Mollie/Molly Holbrook (1838-?) aka Hoey/Hoy
Widely acknowledged as the most notorious female thief in America from the 1860s through the 1880s. She was known to the nation’s police departments mainly as a pickpocket and shoplifter, but began her traceable career as a Clark Street “panel-room” brothel madam in Chicago, where clients were robbed while they were distracted by an accomplice hiding behind a partition.
Holbrook’s origins are unknown, as is her real name. Byrnes states that her maiden name was Williams and that she came from Boston’s West End, but without more information, that would be impossible to verify. She only came to public notice once she moved to Chicago and took up with Buck Holbrook, a street-tough thief. She was arrested under the name Mollie Holbrook several times in Chicago between 1868-1869 for operating a disorderly house.
In August 1869 (not 1871, as Byrnes asserts), Buck Holbrook went with a few of his pals to rob banks in western Illinois, but were captured and jailed in the town of Hennepin. The jail building was not secure, but a guard had been hired and told to shoot first and ask questions later. Holbrook and two other men managed to get past the buildings walls, but were spotted by the guard, who opened fire with a double-barrel shotgun. Holbrook was hit and dead before he hit the ground, his head and torso struck by seventy-eight pieces of buckshot. One of the others stopped and surrendered; the third was recaptured the next day.
Mollie came down from Chicago to retrieve the body of Holbrook, horribly disfigured. In Hennepin, she told those gathered around the body, “We all know that Buck was not on the square; but he was always a good and kind man to me.” Which is about as good an elegy that someone like Buck deserved. Mollie gave Holbrook a fine funeral in Chicago, attended by over a hundred of the city’s thieves, roughs, and prostitutes.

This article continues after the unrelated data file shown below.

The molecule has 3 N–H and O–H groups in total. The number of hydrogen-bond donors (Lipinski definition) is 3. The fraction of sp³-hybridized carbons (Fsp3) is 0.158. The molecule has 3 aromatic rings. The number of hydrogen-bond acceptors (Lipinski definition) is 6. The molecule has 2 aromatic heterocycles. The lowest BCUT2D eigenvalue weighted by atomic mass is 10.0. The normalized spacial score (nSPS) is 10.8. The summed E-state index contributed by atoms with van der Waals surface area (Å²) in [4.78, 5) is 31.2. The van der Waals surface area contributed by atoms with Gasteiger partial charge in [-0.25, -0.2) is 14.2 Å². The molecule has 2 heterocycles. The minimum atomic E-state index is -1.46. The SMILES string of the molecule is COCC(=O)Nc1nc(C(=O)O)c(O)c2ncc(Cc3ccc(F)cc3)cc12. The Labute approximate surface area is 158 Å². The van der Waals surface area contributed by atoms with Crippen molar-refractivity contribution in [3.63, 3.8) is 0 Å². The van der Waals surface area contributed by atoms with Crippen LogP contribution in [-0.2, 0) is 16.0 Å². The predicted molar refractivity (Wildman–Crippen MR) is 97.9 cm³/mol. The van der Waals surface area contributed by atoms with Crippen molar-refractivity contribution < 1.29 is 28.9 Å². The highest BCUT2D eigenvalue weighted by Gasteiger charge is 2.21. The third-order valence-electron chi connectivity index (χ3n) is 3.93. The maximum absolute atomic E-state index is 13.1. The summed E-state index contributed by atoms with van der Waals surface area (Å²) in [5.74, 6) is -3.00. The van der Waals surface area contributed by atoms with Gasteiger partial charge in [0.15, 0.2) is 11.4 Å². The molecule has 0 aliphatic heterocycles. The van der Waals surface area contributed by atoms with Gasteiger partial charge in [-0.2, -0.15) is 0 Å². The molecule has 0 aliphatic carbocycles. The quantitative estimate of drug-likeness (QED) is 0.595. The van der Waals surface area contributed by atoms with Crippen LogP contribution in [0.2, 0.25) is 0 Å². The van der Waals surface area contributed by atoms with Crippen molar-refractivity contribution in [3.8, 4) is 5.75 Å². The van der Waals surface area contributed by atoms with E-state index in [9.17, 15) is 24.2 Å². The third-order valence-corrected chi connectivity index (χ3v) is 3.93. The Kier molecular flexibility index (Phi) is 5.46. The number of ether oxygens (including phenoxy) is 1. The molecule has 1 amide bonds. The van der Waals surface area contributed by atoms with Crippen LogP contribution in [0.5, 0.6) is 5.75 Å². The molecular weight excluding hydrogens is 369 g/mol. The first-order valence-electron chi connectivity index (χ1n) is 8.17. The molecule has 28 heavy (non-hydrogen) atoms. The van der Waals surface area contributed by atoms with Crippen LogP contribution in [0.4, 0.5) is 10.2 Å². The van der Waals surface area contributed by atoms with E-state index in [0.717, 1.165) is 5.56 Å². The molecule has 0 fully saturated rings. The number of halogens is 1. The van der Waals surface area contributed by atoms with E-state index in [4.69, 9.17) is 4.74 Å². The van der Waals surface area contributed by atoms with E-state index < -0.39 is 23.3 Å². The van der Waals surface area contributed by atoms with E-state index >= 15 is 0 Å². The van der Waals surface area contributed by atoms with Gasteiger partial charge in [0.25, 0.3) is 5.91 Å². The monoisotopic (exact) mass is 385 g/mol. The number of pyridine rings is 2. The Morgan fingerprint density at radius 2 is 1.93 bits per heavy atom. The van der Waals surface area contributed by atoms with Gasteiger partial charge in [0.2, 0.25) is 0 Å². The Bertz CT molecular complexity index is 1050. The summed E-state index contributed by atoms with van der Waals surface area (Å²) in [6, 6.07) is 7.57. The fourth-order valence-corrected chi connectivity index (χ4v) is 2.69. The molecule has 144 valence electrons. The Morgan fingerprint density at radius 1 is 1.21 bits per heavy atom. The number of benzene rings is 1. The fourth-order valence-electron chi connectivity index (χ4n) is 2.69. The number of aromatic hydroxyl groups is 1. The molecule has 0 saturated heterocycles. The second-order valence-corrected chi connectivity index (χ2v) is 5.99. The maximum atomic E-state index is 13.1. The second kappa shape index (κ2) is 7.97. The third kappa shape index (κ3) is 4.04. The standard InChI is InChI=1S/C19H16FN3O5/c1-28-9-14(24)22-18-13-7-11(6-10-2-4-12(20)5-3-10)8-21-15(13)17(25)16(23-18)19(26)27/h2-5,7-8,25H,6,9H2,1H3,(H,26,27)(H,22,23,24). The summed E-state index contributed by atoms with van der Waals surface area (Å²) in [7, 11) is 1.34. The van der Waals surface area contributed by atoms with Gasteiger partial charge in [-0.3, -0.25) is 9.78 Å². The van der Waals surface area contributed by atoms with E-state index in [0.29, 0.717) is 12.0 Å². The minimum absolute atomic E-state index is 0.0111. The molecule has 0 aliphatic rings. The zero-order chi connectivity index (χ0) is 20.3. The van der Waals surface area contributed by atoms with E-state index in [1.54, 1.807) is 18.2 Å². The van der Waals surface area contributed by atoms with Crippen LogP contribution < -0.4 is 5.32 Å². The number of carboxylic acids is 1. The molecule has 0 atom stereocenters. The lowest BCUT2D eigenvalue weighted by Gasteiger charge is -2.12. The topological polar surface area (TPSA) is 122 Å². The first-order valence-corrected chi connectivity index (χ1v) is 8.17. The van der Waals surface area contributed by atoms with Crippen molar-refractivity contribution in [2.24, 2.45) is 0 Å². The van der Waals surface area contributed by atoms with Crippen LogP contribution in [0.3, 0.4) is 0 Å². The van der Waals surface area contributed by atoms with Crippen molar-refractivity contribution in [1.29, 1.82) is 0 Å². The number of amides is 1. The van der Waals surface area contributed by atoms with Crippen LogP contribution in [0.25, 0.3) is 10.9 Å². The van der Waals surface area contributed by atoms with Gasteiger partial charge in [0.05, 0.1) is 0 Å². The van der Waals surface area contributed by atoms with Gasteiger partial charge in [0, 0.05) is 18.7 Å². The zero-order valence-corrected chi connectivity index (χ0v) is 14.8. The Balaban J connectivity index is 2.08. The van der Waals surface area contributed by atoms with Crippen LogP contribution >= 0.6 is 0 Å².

Mollie then took up with one James “Jimmy” Hoye, with whom she worked as a pickpocket. Hoye served as the “moll buzzer,” following Mollie into crowds and taking the goods that Mollie lifted as soon as the act was done–so that Mollie would never be caught with the evidence. She was arrested in New York State by a Chicago detective Ed Miller in early 1874; he foolishly attempted to bring her back via the Grand Trunk Railroad which runs partly through Canada. In Kingston, Ontario, she leapt off the train and sought protection from the police. Ed Miller had no requisition papers, so the Canadian official refused to hand her over. She later contrived to escape across the river to the United States. A few months later, former-Detective Miller–in an effort to regain his job– brought a woman to Chicago from Troy, New York, that he claimed was Mollie Holbrook–but was proven wrong.
By the early 1880s, Mary was working northeast cities as a pickpocket. She was arrested several times in Boston and New York, but either jumped bail or got off through the talents of her New York lawyers, Howe & Hummel. She took her stolen goods to the infamous New York fence, Marm Mandelbaum. In 1884 she was rearrested on one of the old charges and sentenced to five years at the prison on Blackwell’s island. During her court appearances, she appealed once more to Mandelbaum to provide legal assistance, but it was not forthcoming. Mollie took revenge by negotiating with New York’s District Attorney to offer testimony against Mrs. Mandelbaum–it was due to this pressure that Marm Mandelbaum was forced out of New York and retired to Hamilton, Ontario. According to the New York Times, Mollie also offered the DA information on Chief Byrnes extra-legal arrangements.
In September 1886, Mollie and Hoey were arrested in Cleveland, Ohio. Mollie was placed in the county jail. Using a pair of scissors and a hairpin, Mollie and an 18-year-old young male prisoner were able to remove a section of wall bricks and crawl to freedom; this occurred just days after the sheriff had boasted that no one had escaped from his jail.
After 1886, traces of Mollie Holbrook disappear. Rumors suggested that she and James Hoey left the United States and went to Europe.